The Credit Card Accountability, Responsibility, and Disclosure Act of 2009, recently signed by President Barack Obama, is set to take effect in February of 2010. The main purpose of this Act is to give banks and lenders far less power over the general control of interest rates, along with hoping to make borrowers far more knowledgeable about owning a credit card.
Overall, while there may be an aversion to these new policies from college students, in the end, they are being protected. In the past decade, credit card companies have stepped up in their assault upon college students and universities, tricking new signers into believing they have far more power than they truly have. The new terms within the Credit CARD Act do make it more difficult for college students to obtain a credit card, but it is also protects them in the long run.Some of the specific tasks the Act implements that affect college students include the banning of retroactive interest rates except when cardholders are more than 60 days late paying a bill. Also, credit card companies are no longer allowed to issue cards to anyone under the age of 21, unless they have a co-signer or proof that they intend and are able to pay off the bill. Lastly, college students must receive permission from parents or guardians to increase their spending limit if the guardians are co-signers.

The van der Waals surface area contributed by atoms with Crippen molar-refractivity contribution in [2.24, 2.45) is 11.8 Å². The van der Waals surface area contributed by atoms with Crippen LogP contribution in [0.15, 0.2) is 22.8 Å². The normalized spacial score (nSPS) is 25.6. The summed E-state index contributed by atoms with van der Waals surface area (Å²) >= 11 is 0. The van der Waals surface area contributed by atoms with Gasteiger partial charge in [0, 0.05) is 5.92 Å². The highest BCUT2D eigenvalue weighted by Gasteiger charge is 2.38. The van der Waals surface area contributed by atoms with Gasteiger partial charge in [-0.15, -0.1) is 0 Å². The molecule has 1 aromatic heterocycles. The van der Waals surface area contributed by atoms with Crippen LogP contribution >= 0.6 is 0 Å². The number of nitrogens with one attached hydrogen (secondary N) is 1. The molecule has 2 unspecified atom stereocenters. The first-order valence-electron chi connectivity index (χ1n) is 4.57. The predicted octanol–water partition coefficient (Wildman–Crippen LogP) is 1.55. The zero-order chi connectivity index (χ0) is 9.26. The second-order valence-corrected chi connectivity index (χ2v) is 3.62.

The Act does not make it impossible for college students to obtain credit cards; they merely must prove that they have the intent to be responsible with that card. While credit card companies have increased their interest in college students, they also know college students tend to lose their responsibility when it comes to buying high-price items.
In the end, the benefits of the Credit CARD Act outweigh the negatives. Many college students do not have the need for a credit card, and this Act goes to stop those not responsible from applying. On the other hand, those who are responsible now are more protected by the Government from receiving unfair interest rate hikes, along with receiving more knowledge about their credit card contract, in the end lending a helping hand to many young credit card holders.
Currently at UNC, Jonathan has received numerous honors. Most highly is his position as the Vice President of the Omega chapter of Alpha Epsilon Pi, North America’s largest Jewish Fraternity. Along with this leadership position, he has been nominated for many achievements, including the National Society of Collegiate Scholars, the Leadership Advantage Program, the National Society of Leadership and Success, along with being on UNC’s Dean’s List for multiple semesters.
Now residing in Chapel Hill, he hopes to use his articles as an outlet for further business and financial knowledge, along with connecting to his readers with his youthful perspective. In his free time, he enjoys watching all types of films, playing with his dog Hutch (a chow mix), and spending time with family and friends.